So, what are we referring to when we talk about international feminist networks?
These networks are built through the solidarity and collaboration of feminist movements scattered around the world.
From an international feminist network has emerged a feminist transnational movement that allows women’s experiences to transcend the boundaries of nation states.
For instance, nationally based actions, like the strikes of 2016 in Poland to oppose the country’s ban on abortion, and the strike in Argentina to protest against femicide, have become a transnational movement by influencing other feminists around the world to strike together.
These strikes include a new kind of politics that considers a wide range of issues like unaffordable housing, poverty wages, inadequate healthcare, border policing, and climate change. Issues that impact gender relations and experiences not only at the national level but in a geopolitical context.
It is important, as highlighted on “feminism for the 99%”, that this transnational feminism focuses on the fight with and for the many. The many include the poor, and working-class women, racialized and migrant women, queer, trans, disabled women, and women encouraged to see themselves as “middle-class” even while they are being exploited as all the above.
We are currently going through a crisis of economy, ecology, and politics which represents an opportunity not only for the ones who are currently in positions of authority and have the power to reconfigure the system for their own benefit, but it also represents an opportunity for a different movement, one that fights with and for the many, to guide the process of societal transformation.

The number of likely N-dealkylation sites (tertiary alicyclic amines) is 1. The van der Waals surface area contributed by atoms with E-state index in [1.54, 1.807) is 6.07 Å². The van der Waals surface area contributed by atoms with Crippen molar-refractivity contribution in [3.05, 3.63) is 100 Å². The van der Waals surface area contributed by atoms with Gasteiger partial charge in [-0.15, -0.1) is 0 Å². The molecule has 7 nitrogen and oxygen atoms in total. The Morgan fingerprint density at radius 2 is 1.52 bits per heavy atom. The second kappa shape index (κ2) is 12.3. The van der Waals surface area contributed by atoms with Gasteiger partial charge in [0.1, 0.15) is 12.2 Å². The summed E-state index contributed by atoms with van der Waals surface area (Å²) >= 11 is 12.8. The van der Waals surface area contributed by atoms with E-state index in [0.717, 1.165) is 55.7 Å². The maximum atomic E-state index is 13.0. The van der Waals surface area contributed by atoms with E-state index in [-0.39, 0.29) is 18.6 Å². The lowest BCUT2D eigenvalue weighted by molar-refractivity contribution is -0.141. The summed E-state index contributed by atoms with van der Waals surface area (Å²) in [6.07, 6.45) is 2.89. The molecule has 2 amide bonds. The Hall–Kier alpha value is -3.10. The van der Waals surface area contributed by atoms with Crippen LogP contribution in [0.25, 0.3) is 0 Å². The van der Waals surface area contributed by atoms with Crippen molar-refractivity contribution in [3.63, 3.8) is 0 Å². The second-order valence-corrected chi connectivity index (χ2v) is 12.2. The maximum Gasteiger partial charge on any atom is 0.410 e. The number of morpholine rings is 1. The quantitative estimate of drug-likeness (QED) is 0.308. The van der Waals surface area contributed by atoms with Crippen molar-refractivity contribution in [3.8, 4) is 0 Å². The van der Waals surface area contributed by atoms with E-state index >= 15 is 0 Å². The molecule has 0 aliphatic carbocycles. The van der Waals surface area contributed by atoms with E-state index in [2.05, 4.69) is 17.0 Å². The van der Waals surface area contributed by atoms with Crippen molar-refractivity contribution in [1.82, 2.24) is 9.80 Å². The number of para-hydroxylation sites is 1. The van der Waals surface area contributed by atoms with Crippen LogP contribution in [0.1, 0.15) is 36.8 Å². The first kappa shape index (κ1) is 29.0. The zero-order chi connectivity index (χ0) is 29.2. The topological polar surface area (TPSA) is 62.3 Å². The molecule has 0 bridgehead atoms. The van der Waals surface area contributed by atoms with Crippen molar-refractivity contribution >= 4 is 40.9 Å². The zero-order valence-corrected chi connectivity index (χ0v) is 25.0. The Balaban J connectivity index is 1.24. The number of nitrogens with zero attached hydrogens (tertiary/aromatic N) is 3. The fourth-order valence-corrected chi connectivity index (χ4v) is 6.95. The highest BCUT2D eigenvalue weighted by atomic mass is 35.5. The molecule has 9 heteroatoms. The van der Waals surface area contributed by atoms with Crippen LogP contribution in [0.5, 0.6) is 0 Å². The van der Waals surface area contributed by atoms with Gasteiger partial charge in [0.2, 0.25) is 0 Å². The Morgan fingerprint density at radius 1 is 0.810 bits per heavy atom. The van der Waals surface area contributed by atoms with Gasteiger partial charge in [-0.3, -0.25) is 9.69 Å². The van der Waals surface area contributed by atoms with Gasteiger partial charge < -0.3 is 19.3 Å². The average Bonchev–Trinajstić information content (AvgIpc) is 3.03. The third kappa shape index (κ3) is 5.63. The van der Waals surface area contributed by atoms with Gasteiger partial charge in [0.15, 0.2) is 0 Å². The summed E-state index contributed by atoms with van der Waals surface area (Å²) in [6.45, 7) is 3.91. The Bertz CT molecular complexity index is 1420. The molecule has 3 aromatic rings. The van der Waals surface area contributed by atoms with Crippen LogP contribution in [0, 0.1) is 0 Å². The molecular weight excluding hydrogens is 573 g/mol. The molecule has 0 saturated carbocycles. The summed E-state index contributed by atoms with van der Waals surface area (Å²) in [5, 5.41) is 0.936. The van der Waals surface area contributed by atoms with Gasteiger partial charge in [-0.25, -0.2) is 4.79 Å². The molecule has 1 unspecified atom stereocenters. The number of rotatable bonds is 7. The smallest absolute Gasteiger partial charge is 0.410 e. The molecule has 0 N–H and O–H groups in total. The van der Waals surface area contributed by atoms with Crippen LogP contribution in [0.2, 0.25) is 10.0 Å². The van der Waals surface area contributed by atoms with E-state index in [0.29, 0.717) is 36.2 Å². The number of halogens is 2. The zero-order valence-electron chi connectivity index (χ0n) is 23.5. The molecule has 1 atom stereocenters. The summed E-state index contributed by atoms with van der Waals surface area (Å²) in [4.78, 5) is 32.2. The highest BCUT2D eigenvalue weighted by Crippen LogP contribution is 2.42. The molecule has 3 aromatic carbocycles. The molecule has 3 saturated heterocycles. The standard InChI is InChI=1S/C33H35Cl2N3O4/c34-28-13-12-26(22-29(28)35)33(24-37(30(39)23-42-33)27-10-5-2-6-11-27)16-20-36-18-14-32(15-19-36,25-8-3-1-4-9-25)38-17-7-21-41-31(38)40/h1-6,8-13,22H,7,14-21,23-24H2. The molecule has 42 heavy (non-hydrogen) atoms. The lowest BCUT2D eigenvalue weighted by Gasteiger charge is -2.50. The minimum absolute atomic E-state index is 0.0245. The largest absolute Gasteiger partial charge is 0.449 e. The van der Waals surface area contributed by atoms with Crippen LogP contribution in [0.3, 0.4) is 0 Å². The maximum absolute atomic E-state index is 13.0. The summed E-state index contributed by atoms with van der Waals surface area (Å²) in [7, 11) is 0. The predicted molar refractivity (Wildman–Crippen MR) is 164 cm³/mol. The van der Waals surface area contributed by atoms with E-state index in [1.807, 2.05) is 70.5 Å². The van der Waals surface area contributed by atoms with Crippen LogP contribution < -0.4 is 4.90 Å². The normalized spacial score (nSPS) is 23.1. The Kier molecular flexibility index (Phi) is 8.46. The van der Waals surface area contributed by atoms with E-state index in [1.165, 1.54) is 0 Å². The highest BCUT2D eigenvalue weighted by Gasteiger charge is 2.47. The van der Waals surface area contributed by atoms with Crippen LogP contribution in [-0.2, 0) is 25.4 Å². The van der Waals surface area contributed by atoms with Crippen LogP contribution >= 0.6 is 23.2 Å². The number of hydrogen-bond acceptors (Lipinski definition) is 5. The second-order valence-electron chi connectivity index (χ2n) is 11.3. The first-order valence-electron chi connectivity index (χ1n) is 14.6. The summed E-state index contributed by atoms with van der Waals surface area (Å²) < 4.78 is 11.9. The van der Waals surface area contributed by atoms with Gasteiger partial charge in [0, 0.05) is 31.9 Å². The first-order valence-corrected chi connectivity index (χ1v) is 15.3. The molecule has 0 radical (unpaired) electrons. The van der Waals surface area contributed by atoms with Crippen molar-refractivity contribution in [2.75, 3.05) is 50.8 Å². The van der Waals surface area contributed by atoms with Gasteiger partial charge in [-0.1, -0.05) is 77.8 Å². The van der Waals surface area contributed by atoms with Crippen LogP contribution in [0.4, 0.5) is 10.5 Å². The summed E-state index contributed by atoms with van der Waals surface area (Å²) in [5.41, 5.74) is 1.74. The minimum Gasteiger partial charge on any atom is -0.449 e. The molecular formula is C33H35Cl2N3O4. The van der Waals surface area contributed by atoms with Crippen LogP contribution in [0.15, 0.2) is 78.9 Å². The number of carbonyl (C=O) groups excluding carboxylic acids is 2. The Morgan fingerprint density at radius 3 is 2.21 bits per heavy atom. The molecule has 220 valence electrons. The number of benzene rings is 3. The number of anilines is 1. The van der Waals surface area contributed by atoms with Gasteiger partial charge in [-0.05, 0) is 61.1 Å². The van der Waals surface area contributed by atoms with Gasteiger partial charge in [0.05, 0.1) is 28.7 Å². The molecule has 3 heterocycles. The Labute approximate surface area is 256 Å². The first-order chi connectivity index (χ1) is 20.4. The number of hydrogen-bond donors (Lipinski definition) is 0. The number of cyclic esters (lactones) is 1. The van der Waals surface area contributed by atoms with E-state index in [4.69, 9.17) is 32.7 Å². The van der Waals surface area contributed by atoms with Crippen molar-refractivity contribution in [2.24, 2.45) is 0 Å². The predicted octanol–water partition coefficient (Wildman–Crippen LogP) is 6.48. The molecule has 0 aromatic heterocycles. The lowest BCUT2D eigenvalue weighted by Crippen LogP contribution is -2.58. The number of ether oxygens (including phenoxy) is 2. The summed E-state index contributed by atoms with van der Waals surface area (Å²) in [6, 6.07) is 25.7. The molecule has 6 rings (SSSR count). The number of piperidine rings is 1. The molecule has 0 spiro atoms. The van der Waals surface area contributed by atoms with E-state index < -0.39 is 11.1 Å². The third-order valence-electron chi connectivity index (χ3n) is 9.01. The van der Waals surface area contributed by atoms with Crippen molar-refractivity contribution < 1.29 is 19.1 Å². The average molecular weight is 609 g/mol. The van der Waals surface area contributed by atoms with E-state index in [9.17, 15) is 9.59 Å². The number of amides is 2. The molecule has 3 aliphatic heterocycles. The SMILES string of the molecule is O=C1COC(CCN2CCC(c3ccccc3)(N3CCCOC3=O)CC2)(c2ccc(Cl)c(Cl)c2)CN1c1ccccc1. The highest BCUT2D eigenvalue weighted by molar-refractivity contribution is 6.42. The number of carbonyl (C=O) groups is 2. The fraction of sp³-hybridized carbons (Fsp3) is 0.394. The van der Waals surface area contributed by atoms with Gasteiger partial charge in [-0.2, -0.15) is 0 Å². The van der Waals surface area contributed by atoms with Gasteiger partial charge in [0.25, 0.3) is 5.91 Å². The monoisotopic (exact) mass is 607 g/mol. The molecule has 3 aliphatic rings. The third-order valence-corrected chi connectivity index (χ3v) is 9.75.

For this movement to have a real impact, it must be transnational in order to mobilise the greatest number, and this mobilisation is best led through a collaboration among an international feminist network.
For one thing, and as outlined in “Transnational Feminist Theory and Practice: An Introduction”, international feminist networks should not aim at developing a unified theory, but rather at highlighting the interdependencies, connections, contradictions and discontinuities of gender experiences in multiple contexts, and at destabilising assumptions that women around the world share the same types of experiences, oppressions, forms of exploitation and privileges.
However, while keeping in mind our different experiences, international feminist networks can’t lose sight of the common enemy, the social-structural factors like economic realities and global capitalism, which were born from racist and colonial violence, and cultivate divisions of culture, race, ethnicity, ability, sexuality and gender.
Transnational feminism is an opportunity for feminist movements to come together and challenge past conceptions of worldviews in order to reshape them. It is an opportunity to deepen understanding of the causes of oppression, who benefits from it and how to overcome it. It can generate a reinterpretation of movement interests, it can redefine hopes and broaden the meaning of what is possible.